I have not been enthused about an expansion since probably Wrath. WoD had me enthused.
After 2+ years of being away I resubbed due to the changes coming in 6.0.2. I resubbed 2 months ago to level my toons to 90 and hated the combat system they introduced in MoP. Since 6.0.2 hit the other day I'm having a blast again, as combat has been simplified with the stat squish introduced with the patch. I went from having 550+k health to having 67K health and 30+K mana. The combat now is eerily similar to Vanilla in terms of mitigation, damage dealt and spell rotations(for my pally and shadow priest anyways), and the new UBRS instance is giving the entitlement kiddies a fit because they aren't able to face roll the dungeon.

I'm having a blast again after being gone for 2+ years, and I'm actually excited about the new expansion.
Pandaria is the first WoW expansion I have stayed subscribed for the entire expansion with no lapses, which is really quite incredible. Although that is almost entirely due to finding and raiding with a guild that I enjoy raiding with, the perfect mix of people I enjoy being around and ability to get content done (We recently downed Heroic Garrosh! Before the patch! Not even remotely hardcore considering how long we took, but by golly we beat the final boss in time).

The new content will be enjoyable while it lasts, but it is really just the presence of the guild that keeps me going. I am definitely long past my WoW addiction stage.
@Charles - "Many will certainly buy the game to test out the new expansion and experience the story (the last one for WoW, supposedly),"

This if factually untrue.

game director Tom Chilton - "We are already in progress with our next expansion. We already have zones in production for it. Our next expansion after that, we have a couple of different options that we'll be choosing between over the next several months. Beyond that, there are about six or seven different ideas for expansions that we can take elements of and say, 'You know what? Let's take that and put it in this one for our next expansion after the next one.' Or we might shift the timelines around from what we originally envisioned. There's easily 10 years worth of stuff that we can draw from – more, really."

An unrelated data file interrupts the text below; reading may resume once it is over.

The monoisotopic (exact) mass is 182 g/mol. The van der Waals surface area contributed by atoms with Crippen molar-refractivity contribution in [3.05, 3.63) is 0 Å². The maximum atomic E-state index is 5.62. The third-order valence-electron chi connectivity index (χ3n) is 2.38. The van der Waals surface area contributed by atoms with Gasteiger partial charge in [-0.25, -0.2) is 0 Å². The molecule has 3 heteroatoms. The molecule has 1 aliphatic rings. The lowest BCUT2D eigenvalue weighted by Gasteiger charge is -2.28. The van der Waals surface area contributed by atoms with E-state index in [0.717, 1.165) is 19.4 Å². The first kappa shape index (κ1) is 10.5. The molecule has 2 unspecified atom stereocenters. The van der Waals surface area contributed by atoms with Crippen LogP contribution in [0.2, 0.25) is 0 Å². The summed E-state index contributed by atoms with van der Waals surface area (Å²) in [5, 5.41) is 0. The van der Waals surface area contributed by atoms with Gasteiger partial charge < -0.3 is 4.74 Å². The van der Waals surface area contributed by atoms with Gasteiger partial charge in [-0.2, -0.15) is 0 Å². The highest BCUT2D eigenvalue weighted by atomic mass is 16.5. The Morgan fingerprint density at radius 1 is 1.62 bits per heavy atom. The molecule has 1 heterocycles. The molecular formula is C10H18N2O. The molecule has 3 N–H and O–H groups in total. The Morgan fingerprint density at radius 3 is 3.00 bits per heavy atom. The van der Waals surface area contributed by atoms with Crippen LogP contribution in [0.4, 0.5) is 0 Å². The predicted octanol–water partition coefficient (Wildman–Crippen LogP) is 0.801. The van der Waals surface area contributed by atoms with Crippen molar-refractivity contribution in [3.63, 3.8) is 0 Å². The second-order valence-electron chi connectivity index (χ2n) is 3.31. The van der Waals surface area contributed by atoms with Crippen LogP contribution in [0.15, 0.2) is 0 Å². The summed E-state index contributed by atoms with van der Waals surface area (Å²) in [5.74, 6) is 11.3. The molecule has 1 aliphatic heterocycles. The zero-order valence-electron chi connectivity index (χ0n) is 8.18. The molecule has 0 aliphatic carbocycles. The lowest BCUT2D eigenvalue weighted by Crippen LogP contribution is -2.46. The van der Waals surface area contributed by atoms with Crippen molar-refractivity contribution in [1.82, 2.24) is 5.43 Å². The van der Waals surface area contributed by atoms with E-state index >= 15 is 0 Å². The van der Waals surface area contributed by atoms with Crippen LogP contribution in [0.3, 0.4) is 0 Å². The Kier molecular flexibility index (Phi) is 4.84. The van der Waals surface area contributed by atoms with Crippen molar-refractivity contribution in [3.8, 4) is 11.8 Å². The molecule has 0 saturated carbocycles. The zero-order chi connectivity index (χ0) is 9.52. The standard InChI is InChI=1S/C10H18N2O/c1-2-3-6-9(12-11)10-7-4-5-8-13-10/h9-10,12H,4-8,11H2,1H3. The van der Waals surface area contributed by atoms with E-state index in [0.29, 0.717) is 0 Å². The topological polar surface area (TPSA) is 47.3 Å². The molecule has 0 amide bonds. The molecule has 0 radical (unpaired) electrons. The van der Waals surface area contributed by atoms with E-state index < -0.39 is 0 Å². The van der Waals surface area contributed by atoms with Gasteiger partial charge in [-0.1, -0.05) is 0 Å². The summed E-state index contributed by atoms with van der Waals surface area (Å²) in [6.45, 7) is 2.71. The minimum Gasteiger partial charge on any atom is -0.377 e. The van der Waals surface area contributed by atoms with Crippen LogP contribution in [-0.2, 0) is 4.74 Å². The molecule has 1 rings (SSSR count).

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Why would you consider a MOBA to be a massively multiplayer online game? Don't they tend to be around 5 vs. 5 players? I don't consider 10 people to be "massively" multiplayer, that is just "ordinary" multiplayer. The "massively" is describing games with hundreds of people able to interact with each other at once.
Yeah that did start to sound weird after I typed it. I think I've talked to too many people IRL who don't disambiguate MMO to literally only mean massive multiplayer--I've seen it used as a blanket term for all online multiplayer gaming. Probably because it's faster to say. :)
Still going to push the point that Chilton's ruminations on possible expansions does not count as a "factual truth". I loved WoW as much as the next guy, but if anything, I'd rather see Wow 2.0 like others than a Patch 7.0, 8.0, 9.0.
Yes, I have definitely been cured. It was the best game ever, and I did play lots from start to wrath. But no matter how much the content changes, I'm completely fed up with the framework of the game. No wow for me, ever again.

For new players it'll sure be lots of fun though.